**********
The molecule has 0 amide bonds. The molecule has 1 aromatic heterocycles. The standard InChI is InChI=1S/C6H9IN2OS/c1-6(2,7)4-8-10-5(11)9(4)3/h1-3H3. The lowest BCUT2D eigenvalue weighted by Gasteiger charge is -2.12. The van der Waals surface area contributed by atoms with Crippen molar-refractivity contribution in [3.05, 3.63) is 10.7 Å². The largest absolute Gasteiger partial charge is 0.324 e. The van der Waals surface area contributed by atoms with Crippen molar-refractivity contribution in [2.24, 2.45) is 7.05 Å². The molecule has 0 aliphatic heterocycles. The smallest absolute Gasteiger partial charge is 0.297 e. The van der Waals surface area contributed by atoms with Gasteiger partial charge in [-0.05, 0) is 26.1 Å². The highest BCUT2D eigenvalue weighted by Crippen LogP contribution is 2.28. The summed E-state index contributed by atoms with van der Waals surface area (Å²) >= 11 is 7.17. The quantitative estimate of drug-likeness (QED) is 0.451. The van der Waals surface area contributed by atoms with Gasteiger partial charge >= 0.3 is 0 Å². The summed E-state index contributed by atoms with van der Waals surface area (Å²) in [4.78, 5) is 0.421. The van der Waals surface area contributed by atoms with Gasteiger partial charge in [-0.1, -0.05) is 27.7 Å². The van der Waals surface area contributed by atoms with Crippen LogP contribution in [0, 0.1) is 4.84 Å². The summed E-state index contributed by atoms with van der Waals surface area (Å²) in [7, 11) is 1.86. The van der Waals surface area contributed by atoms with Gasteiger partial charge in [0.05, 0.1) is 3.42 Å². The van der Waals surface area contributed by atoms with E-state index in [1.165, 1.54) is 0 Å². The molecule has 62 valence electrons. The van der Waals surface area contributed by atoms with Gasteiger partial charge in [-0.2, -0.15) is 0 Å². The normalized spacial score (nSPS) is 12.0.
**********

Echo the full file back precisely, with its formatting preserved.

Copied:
The molecule has 0 amide bonds. The molecule has 1 aromatic heterocycles. The standard InChI is InChI=1S/C6H9IN2OS/c1-6(2,7)4-8-10-5(11)9(4)3/h1-3H3. The lowest BCUT2D eigenvalue weighted by Gasteiger charge is -2.12. The van der Waals surface area contributed by atoms with Crippen molar-refractivity contribution in [3.05, 3.63) is 10.7 Å². The largest absolute Gasteiger partial charge is 0.324 e. The van der Waals surface area contributed by atoms with Crippen molar-refractivity contribution in [2.24, 2.45) is 7.05 Å². The molecule has 0 aliphatic heterocycles. The smallest absolute Gasteiger partial charge is 0.297 e. The van der Waals surface area contributed by atoms with Gasteiger partial charge in [-0.05, 0) is 26.1 Å². The highest BCUT2D eigenvalue weighted by Crippen LogP contribution is 2.28. The summed E-state index contributed by atoms with van der Waals surface area (Å²) >= 11 is 7.17. The quantitative estimate of drug-likeness (QED) is 0.451. The van der Waals surface area contributed by atoms with Gasteiger partial charge >= 0.3 is 0 Å². The summed E-state index contributed by atoms with van der Waals surface area (Å²) in [4.78, 5) is 0.421. The van der Waals surface area contributed by atoms with Gasteiger partial charge in [-0.1, -0.05) is 27.7 Å². The van der Waals surface area contributed by atoms with Crippen LogP contribution in [0, 0.1) is 4.84 Å². The summed E-state index contributed by atoms with van der Waals surface area (Å²) in [7, 11) is 1.86. The van der Waals surface area contributed by atoms with Gasteiger partial charge in [0.05, 0.1) is 3.42 Å². The van der Waals surface area contributed by atoms with E-state index in [1.165, 1.54) is 0 Å². The molecule has 62 valence electrons. The van der Waals surface area contributed by atoms with Gasteiger partial charge in [-0.2, -0.15) is 0 Å². The normalized spacial score (nSPS) is 12.0.